Significantly, Etherton J also held that the same acts constituted a breach of the implied term of fidelity (paragraph 129). This finding therefore holds mere employees and fiduciaries to the same standard in respect of any preparatory acts. In most instances, it will be of little relief to a mere employee that the employer’s remedies would be limited to damages and not an account of profits in such circumstances.

Permissible acts post-Shepherds

Etherton J’s analysis and findings of fact suggest that the scope of permissible acts is remarkably limited. Although he expressly considered it permissible to formulate an intention to leave employment at some point in the future and to discuss potential projects with family and friends, the judge left virtually any further act liable to cross the line. In particular, the following acts can no longer be considered safe in light of the decision:

  • identifying suitable premises for the new business, and negotiating a lease and signing it (Balston v Headline Filters);
  • purchasing an off-the-shelf company (Balston v Headline Filters);
  • negotiating and agreeing terms of employment with a competing business (Framlington Group v Anderson)
  • encouraging (or even failing to act to thwart) the recruitment of employees by a competitor (British Midland Tool Ltd v Midland International Tooling Ltd)
  • preparing a company for incorporation (Shepherds Investments Ltd v Walters)
  • contacting investment banks for support several months prior to the commencement of trading (Shepherds Investments Ltd v Walters)
  • contacting lawyers with details of the proposals (Shepherds Investments Ltd v Walters).

Inevitably, the weight given to any one act will be a question of fact and degree, depending on the circumstances of the case. The focus of the court’s attention will be on the extent to which any one act constitutes evidence of a settled intention. Clearly, the existence of several acts will strengthen the case against an alleged wrongdoer. However, no guidance was given in Shepherds as to whether any acts might have the status of aggravating factors and this may fall to be decided by future courts.

The specific problem facing legal advisers

The comments made in Shepherds in relation to contact with lawyers are significant. In particular, lawyers should be aware that their own legal advice may, unwittingly, cause a client to cross the line. Further, it may not be safe for lawyers to assume that any such contact would be covered by legal professional privilege.

Although the judge did not expand beyond the general comment that consulting lawyers may cross the line, a distinction can be drawn between two broad situations:

  • first, if a client approaches his or her solicitors seeking advice about the legal implications of a proposed course of conduct, such a step cannot have been intended to constitute a breach of duty. It is clearly in the public interest that individuals are able to establish the extent of their legal obligations and the implications of any wrongdoing; nothing in Shepherds should be taken as suggesting otherwise. As such, any advice given by solicitors in this respect would be covered by LPP
  • secondly, if a client approaches his or her solicitors seeking assistance in relation to the implementation of a proposal, he or she may, at that stage, have crossed the line. Legal teams are placed in an invidious position when contacted out of the blue by a client to discuss proposals that are sufficiently advanced. By agreeing to a meeting, advisers may unwittingly cause clients to cross the line. Any active participation by lawyers in furthering the clients’ objectives may not necessarily be privileged, on the ground that privilege cannot be used as a cloak for iniquity. Again, this will depend on the circumstances of the case. In any event, even if a client does have a dishonest (or even fraudulent) intention, it will not always follow that the proposed conduct would be regarded as iniquitous by the court. It is likely therefore that privilege will only be lost in rare cases, if at all.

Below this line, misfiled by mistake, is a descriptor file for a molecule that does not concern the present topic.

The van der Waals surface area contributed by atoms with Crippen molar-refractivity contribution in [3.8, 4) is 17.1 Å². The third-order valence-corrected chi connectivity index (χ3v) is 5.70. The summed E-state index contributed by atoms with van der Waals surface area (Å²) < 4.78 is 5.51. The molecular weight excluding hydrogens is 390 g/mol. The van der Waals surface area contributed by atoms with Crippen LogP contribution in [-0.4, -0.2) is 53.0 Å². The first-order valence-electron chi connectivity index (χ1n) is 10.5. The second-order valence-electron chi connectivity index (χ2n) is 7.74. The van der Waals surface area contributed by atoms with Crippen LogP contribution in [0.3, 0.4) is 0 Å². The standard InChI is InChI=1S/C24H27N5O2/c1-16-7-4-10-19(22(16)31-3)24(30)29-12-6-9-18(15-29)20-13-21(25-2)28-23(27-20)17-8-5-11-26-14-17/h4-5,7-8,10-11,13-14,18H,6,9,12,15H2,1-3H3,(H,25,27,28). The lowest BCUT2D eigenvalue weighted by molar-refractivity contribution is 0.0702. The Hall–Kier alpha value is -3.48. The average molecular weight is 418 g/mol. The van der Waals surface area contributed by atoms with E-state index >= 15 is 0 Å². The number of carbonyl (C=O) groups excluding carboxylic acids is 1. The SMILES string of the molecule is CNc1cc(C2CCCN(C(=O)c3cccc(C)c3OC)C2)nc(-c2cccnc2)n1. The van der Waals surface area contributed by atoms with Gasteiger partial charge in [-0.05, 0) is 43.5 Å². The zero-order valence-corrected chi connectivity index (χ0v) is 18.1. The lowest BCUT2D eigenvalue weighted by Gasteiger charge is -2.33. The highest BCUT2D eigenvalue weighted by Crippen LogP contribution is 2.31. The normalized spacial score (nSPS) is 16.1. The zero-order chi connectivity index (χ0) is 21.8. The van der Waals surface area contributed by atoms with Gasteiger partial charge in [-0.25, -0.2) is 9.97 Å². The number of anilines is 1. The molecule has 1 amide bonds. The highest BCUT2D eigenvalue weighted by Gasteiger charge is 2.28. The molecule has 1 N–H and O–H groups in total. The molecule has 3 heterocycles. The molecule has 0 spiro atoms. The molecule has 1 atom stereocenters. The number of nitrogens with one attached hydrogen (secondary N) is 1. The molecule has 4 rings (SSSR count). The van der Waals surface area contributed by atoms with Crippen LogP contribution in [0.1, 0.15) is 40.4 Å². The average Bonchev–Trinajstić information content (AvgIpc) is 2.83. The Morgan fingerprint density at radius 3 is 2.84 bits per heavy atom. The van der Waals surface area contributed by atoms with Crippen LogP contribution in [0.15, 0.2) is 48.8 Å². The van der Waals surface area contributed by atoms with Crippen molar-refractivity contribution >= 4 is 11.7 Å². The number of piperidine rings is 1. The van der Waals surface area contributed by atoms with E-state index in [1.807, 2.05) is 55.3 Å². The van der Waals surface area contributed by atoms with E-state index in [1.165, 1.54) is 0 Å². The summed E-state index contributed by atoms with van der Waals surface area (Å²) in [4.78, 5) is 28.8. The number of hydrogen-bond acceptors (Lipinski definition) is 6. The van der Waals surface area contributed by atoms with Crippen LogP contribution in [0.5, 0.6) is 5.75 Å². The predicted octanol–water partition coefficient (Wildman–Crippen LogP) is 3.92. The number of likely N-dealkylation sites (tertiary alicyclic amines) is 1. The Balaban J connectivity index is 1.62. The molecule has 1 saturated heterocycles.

The decision has significant implications for both directors and employees, and those advising them. The message is clear: if a client has formulated an irrevocable intention to compete and wishes to avoid liability, he or she must usually be advised to resign. Obviously, a remedy in damages may survive if the employee’s activities are in breach of any posttermination restrictive covenants. Those acting as legal advisers must consider their own role as advisers in any such competitive activity, insofar as they assist a client’s wrongful acts and cause him or her to incur further liability.

The decision also does little for the common law’s traditional objective of keeping potential restraints of trade within reasonable bounds. As Arden LJ commented in Item Software v Fassihi (paragraph 63), an overly intrusive approach to the law would discourage legitimate entrepreneurial activity and would not be a beneficial outcome. The line drawn in Shepherds offers scant protection for employees contemplating the establishment of a competitor company, who fail to resign at an early date. Accordingly, entrepreneurial activities by employees in the same sector as their existing employment (which may well be the only sector they know) are now strongly discouraged.

Cases referred to:

Shepherds Investments Limited v Walters [2006] EWHC 836 (Ch)
Nottingham University v Fishel [2000] IRLR 471
Item Software (UK) Ltd v Fassihi [2004] EWCA Civ. 1244; [2005] ICR 450
Re Hydrodam (Corby) Ltd [1994] 2 BCLC 180
Balston v Headline Filters [1990] FSR 385
British Midland Tool Ltd v Midland International Tooling Ltd [2003] EWHC 466; [2003] 2 BCLC 523
Framlington Group v Anderson (1995) 1 BCLC 475.
Coleman v Oakes [2001] 2 BCLC 749.
Hivac Ltd v Park Royal Scientific Instruments Ltd [1946] 1 All ER 350

The content of this article is intended to provide a general guide to the subject matter. Specialist advice should be sought about your specific circumstances.